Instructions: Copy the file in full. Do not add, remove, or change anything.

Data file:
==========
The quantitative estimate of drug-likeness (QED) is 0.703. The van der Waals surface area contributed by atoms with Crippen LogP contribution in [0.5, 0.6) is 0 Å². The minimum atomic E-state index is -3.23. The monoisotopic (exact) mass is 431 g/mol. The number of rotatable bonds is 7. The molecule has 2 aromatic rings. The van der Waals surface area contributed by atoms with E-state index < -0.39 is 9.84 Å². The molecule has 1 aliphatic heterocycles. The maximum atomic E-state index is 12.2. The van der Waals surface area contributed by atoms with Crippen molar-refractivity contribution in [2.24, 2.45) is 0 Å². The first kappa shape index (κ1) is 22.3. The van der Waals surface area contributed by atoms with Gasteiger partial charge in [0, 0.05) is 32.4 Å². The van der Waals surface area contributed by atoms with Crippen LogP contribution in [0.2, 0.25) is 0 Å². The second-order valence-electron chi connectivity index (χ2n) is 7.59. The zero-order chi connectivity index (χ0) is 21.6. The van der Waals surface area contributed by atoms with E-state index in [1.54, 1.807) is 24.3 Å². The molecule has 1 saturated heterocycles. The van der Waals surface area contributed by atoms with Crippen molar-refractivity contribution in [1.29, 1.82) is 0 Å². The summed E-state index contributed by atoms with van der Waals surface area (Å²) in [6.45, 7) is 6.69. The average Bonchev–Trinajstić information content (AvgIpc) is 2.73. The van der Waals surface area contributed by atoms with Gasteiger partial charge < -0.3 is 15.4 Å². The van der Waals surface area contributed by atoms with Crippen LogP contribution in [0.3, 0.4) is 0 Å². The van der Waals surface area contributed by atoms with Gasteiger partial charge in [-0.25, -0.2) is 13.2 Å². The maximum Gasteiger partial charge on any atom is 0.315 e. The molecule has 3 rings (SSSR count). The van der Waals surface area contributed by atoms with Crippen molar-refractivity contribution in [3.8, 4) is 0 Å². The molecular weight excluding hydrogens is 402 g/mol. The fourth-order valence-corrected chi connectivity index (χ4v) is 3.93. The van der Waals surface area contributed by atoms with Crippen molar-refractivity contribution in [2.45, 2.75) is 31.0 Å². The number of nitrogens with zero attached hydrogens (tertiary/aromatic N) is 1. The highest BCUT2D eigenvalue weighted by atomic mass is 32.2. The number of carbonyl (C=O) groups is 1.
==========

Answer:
The quantitative estimate of drug-likeness (QED) is 0.703. The van der Waals surface area contributed by atoms with Crippen LogP contribution in [0.5, 0.6) is 0 Å². The minimum atomic E-state index is -3.23. The monoisotopic (exact) mass is 431 g/mol. The number of rotatable bonds is 7. The molecule has 2 aromatic rings. The van der Waals surface area contributed by atoms with E-state index < -0.39 is 9.84 Å². The molecule has 1 aliphatic heterocycles. The maximum atomic E-state index is 12.2. The van der Waals surface area contributed by atoms with Crippen molar-refractivity contribution in [2.24, 2.45) is 0 Å². The first kappa shape index (κ1) is 22.3. The van der Waals surface area contributed by atoms with Gasteiger partial charge in [0, 0.05) is 32.4 Å². The van der Waals surface area contributed by atoms with Crippen LogP contribution in [0.2, 0.25) is 0 Å². The second-order valence-electron chi connectivity index (χ2n) is 7.59. The zero-order chi connectivity index (χ0) is 21.6. The van der Waals surface area contributed by atoms with E-state index in [1.54, 1.807) is 24.3 Å². The molecule has 1 saturated heterocycles. The van der Waals surface area contributed by atoms with Crippen molar-refractivity contribution in [1.29, 1.82) is 0 Å². The summed E-state index contributed by atoms with van der Waals surface area (Å²) in [6.45, 7) is 6.69. The average Bonchev–Trinajstić information content (AvgIpc) is 2.73. The van der Waals surface area contributed by atoms with Gasteiger partial charge < -0.3 is 15.4 Å². The van der Waals surface area contributed by atoms with Crippen LogP contribution in [0.3, 0.4) is 0 Å². The van der Waals surface area contributed by atoms with Gasteiger partial charge in [-0.25, -0.2) is 13.2 Å². The maximum Gasteiger partial charge on any atom is 0.315 e. The molecule has 3 rings (SSSR count). The van der Waals surface area contributed by atoms with Crippen molar-refractivity contribution in [3.8, 4) is 0 Å². The molecular weight excluding hydrogens is 402 g/mol. The fourth-order valence-corrected chi connectivity index (χ4v) is 3.93. The van der Waals surface area contributed by atoms with Crippen molar-refractivity contribution in [2.45, 2.75) is 31.0 Å². The number of nitrogens with zero attached hydrogens (tertiary/aromatic N) is 1. The highest BCUT2D eigenvalue weighted by atomic mass is 32.2. The number of carbonyl (C=O) groups is 1.